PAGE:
Against Anti-Doping

It’s time to end anti-doping efforts. They have failed. More than that they are immoral.

Anti-doping regulations apply to all levels of sport, from junior, to elite professional, to masters. Yet we only test a small group of our elite athletes. Elite sport is only a tiny proportion of the actual sporting community. Who is checking that a junior soccer player isn’t being given a performance enhancing substance? Who is checking that a local B grade rugby league player isn’t taking performance enhancing substances.

I am an administrator of swimming at the masters level. We are an amateur sporting organisation, providing age group competition from ages 18 to 100 and higher. We are also covered by anti-doping rules. Just recently Lance Armstrong was prevented from competing as a masters swimmer because of his life time drugs ban.

Yet it’s likely that many masters athletes are taking prescription medications from the banned list. The banned list includes many medications such as vasodilators, stimulants, asthma treatments and growth factors.

Technically they’re supposed to provide us evidence of a medical need, but rarely do we get such evidence. Athletes could be taking a performance enhancing substance for a medical reason or not, but we have no way of knowing.

Why should we anyway? The medical conditions of amateur sports people should be their own business, nothing to do with us.

Advancing medical technology is one of the biggest arguments against our current anti-doping efforts. Several billion dollar companies are now working on anti-aging technologies and early indications are promising. In the past year Google has started a subsidiary named Calico Labs with the sole purpose of extending the human life span.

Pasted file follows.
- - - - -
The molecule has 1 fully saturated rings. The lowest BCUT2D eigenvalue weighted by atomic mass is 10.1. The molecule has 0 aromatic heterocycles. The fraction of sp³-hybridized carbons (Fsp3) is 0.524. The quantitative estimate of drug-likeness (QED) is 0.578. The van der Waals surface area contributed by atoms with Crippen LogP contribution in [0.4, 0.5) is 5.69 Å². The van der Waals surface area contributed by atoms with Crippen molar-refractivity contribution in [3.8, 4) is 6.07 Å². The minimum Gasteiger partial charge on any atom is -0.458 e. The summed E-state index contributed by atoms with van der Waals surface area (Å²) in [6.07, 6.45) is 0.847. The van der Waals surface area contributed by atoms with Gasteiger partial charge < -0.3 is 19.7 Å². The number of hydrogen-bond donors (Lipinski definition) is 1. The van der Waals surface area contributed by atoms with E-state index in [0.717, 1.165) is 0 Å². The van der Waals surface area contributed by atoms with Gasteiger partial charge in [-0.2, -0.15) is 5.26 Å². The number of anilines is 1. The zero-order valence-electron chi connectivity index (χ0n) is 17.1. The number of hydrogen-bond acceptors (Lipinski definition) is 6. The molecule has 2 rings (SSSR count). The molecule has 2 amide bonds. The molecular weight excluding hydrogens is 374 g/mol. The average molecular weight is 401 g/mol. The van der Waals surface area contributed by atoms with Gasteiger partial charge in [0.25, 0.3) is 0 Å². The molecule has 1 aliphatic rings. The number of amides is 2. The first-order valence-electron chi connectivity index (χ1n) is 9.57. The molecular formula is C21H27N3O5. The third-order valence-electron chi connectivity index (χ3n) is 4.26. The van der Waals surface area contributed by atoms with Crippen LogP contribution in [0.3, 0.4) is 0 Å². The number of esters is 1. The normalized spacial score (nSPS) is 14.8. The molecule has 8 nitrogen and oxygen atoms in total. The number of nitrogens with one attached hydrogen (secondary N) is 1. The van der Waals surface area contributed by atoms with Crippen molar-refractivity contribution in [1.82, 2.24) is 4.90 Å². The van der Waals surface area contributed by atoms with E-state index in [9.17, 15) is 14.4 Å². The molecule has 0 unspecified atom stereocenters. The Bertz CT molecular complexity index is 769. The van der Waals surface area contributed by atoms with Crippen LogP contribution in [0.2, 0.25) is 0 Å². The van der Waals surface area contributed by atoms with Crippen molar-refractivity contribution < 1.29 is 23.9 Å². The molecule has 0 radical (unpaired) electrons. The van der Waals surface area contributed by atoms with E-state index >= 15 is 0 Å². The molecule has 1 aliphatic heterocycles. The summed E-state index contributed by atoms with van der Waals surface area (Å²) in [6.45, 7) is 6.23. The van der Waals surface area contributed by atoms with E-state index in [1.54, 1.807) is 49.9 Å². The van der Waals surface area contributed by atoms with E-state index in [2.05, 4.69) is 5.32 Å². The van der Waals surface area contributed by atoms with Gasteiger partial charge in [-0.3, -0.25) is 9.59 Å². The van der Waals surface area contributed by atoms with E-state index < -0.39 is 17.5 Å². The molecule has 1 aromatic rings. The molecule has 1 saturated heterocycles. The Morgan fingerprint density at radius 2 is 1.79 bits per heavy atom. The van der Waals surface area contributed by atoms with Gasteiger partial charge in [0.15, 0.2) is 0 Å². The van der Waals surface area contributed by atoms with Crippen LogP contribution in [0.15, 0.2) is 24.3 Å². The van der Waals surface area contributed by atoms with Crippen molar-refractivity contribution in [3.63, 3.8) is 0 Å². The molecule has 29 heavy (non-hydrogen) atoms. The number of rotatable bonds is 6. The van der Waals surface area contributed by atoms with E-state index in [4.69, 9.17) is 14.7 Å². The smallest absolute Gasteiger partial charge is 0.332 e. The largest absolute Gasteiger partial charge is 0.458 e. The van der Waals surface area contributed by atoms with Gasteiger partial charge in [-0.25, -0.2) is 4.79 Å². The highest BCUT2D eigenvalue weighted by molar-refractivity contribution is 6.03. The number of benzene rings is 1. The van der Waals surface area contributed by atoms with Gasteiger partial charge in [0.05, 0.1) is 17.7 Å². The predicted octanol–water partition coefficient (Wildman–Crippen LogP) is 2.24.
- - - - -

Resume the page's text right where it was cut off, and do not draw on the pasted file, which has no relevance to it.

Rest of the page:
Already several medications are in testing that slow effects of aging. By definition these will be performance enhancing, allowing athletes to continue to perform like a young person as they age.

For instance, currently there is research going on into anti-aging effects that may be attributed to the diabetes drug Metformin. Belgian researchers found that mice treated with it lived 40% longer. The studies showed reduction in age related illness.(http://www.telegraph.co.uk/science/2016/03/12/worlds-first-anti-ageing-drug-could-see-humans-live-to-120/)

How could we possibly deny our athletes access to this technology? Are we going to say that if you want to be an athlete, sorry you have to age naturally? It would be absurd to even ask athletes to deny themselves access to anti-aging treatments that the rest of the community can access.

How is this any different to athletes using performance enhancing drugs available now?

One of the arguments often cited is the dangers to the athlete, particularly in relation to drugs that are not highly tested or administered in ways they’re not listed for. This is a case where the prohibition creates additional danger. If such drugs were not being administered secretively, proper clinical research could be undertaken and everyone would benefit.

It’s time to end this expensive, failing and misguided war on doping. We can replace it with scientific advancement of performance and anti-aging science that can benefit everyone.